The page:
Microsoft chose profit from web advertisements over automatic privacy settings in its Internet Explorer (IE8) web browser, the Wall Street Journal has reported.
While developing the web browser in 2008, Microsoft's product team wanted the software's default privacy settings to automatically block tracking systems used by web sites to record users' browsing habits.
According to the report, after heated debates between different divisions within the company, Microsoft decided that the security feature would make it more difficult for the company to make money from selling online adverts - and scrapped the idea.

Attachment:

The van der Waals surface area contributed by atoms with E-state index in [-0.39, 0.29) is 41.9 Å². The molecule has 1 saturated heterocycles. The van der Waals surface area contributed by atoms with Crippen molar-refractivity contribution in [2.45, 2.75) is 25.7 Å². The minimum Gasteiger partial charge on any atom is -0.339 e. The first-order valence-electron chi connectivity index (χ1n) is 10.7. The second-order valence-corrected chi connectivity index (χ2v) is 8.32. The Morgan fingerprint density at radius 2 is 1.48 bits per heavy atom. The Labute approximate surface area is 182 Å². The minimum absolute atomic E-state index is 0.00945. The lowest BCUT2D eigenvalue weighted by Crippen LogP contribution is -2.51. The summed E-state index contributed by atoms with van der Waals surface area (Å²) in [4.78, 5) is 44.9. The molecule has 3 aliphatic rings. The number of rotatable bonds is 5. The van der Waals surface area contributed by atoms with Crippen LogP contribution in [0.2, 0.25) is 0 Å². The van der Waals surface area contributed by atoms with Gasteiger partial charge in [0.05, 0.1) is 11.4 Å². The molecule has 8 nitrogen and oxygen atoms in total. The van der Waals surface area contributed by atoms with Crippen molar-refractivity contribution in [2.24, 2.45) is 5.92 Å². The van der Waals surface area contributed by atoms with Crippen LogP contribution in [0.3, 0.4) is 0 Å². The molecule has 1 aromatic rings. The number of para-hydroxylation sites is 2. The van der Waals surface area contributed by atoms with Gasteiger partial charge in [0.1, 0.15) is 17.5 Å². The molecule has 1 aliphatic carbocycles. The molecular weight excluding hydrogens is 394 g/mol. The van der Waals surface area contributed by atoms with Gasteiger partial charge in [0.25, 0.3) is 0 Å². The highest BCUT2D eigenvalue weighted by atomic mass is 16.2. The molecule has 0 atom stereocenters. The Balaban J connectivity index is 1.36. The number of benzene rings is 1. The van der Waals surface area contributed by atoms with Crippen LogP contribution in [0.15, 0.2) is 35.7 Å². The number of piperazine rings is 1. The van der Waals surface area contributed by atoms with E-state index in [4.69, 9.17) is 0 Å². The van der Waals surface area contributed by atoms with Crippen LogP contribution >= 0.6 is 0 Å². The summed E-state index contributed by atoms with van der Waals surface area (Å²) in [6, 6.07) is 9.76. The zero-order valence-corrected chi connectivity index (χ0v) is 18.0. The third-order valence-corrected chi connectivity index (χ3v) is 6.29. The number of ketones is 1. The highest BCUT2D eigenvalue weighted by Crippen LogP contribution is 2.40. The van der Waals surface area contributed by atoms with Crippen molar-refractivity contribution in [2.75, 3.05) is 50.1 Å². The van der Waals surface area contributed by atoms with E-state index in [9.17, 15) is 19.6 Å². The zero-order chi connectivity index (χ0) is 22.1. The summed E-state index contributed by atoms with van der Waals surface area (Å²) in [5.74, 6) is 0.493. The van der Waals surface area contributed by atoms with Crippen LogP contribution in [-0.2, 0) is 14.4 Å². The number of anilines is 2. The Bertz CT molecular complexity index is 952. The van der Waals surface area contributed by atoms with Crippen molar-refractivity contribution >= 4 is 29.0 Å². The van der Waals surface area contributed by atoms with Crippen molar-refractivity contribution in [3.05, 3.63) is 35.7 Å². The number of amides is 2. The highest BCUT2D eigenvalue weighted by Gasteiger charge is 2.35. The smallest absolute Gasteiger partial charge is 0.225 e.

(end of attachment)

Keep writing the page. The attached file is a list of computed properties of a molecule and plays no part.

Microsoft has since hit back at the claims, denying that the company had ever planned to release the browser with the private browsing mode set as default.
Writing in his blog, Internet Explorer general manager Dean Hachamovitch wrote: “Because some tracking technologies are also essential today for basic functionality, there is no 'Just give me perfect privacy' feature. Distinguishing between a tracking technology and a useful piece of web content is not obvious."